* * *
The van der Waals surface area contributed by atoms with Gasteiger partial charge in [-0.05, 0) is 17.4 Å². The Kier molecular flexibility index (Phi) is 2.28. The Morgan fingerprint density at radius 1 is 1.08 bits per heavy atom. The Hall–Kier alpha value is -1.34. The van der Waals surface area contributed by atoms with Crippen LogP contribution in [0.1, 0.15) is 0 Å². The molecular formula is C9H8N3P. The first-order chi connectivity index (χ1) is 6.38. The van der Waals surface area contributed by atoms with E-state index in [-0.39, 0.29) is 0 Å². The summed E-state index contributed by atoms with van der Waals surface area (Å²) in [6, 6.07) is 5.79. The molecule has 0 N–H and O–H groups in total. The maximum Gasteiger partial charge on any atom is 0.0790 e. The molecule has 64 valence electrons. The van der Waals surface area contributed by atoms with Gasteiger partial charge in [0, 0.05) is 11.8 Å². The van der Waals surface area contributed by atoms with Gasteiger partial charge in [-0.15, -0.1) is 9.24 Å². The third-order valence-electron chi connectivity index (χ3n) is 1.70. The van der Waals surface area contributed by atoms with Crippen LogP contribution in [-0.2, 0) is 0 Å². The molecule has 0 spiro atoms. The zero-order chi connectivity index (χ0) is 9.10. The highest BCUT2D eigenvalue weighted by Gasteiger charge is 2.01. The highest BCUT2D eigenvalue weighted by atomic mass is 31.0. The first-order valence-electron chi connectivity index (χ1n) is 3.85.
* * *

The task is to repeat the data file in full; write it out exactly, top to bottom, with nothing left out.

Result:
The van der Waals surface area contributed by atoms with Gasteiger partial charge in [-0.05, 0) is 17.4 Å². The Kier molecular flexibility index (Phi) is 2.28. The Morgan fingerprint density at radius 1 is 1.08 bits per heavy atom. The Hall–Kier alpha value is -1.34. The van der Waals surface area contributed by atoms with Crippen LogP contribution in [0.1, 0.15) is 0 Å². The molecular formula is C9H8N3P. The first-order chi connectivity index (χ1) is 6.38. The van der Waals surface area contributed by atoms with E-state index in [-0.39, 0.29) is 0 Å². The summed E-state index contributed by atoms with van der Waals surface area (Å²) in [6, 6.07) is 5.79. The molecule has 0 N–H and O–H groups in total. The maximum Gasteiger partial charge on any atom is 0.0790 e. The molecule has 64 valence electrons. The van der Waals surface area contributed by atoms with Gasteiger partial charge in [0, 0.05) is 11.8 Å². The van der Waals surface area contributed by atoms with Gasteiger partial charge in [-0.15, -0.1) is 9.24 Å². The third-order valence-electron chi connectivity index (χ3n) is 1.70. The van der Waals surface area contributed by atoms with Crippen LogP contribution in [-0.2, 0) is 0 Å². The molecule has 0 spiro atoms. The zero-order chi connectivity index (χ0) is 9.10. The highest BCUT2D eigenvalue weighted by Gasteiger charge is 2.01. The highest BCUT2D eigenvalue weighted by atomic mass is 31.0. The first-order valence-electron chi connectivity index (χ1n) is 3.85.